Will Blockchain Technology Solve Fashion’s Forced Labor Problem?
Fashion brands importing to the US must now show who made their products & the materials.
Amid the draconian decisions coming out of the United States Supreme Court this week on abortions and gun control, the US Customs and Border Protection (CBP) announced a ban more in line with global human rights. Due to rising concerns about forced labor, the CBP will begin blocking all imports made in China’s Xinjiang region. The Xinjiang region is where the Chinese government is accused of inflicting forced labor programs against Uighur Muslims and other ethnic minorities. This recent enactment of the CBP ban on Xinjiang goods comes from the forced labor law signed by President Joe Biden last year.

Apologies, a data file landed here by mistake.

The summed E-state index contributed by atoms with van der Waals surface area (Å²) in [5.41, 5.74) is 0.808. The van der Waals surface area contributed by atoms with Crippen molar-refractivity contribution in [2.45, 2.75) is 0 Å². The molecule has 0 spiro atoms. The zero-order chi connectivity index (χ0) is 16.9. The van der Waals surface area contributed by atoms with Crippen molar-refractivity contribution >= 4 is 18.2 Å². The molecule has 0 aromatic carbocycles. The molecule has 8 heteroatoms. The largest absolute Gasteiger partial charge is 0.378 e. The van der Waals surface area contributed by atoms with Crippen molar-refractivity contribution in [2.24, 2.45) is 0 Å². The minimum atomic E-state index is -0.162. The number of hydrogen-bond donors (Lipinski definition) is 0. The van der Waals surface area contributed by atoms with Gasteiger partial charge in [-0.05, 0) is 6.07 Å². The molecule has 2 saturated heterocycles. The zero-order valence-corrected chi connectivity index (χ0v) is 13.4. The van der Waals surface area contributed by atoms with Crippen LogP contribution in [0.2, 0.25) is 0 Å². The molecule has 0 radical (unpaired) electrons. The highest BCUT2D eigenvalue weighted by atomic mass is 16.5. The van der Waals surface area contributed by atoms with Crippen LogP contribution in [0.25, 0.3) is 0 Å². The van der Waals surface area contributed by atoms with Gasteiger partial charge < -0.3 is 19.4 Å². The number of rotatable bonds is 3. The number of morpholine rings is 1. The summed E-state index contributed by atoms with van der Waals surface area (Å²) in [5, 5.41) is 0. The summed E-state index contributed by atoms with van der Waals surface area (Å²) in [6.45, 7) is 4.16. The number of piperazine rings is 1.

Nearly 20 percent of the global supply of cotton is produced in China — most of that comes from Xinjiang. With the ban in place, many large brands like H&M and Ralph Lauren that source their cotton through third parties with ties to the Xinjiang region, those brands will no longer have the ability to neglect production at the raw material level. Interestingly, many companies are exploring blockchain-based platforms to help bring transparency to their supply chains.
According to a recent report from Deloitte, using blockchain in the supply chain can help participants record price, date, location, quality, certification, and other pertinent information to more effectively manage the supply chain.
Blockchain-based Supply Chain Benefits:
Primary potential benefits
Increase traceability of material
Less counterfeit/gray market trading
Improve compliance over outsourced contract manufacturing
Reduce paperwork and administrative costs
Secondary potential benefits
Strengthen corporate reputation via transparency of materials
Improve public trust in data shared
Reduce potential public relations risk from supply chain malpractice
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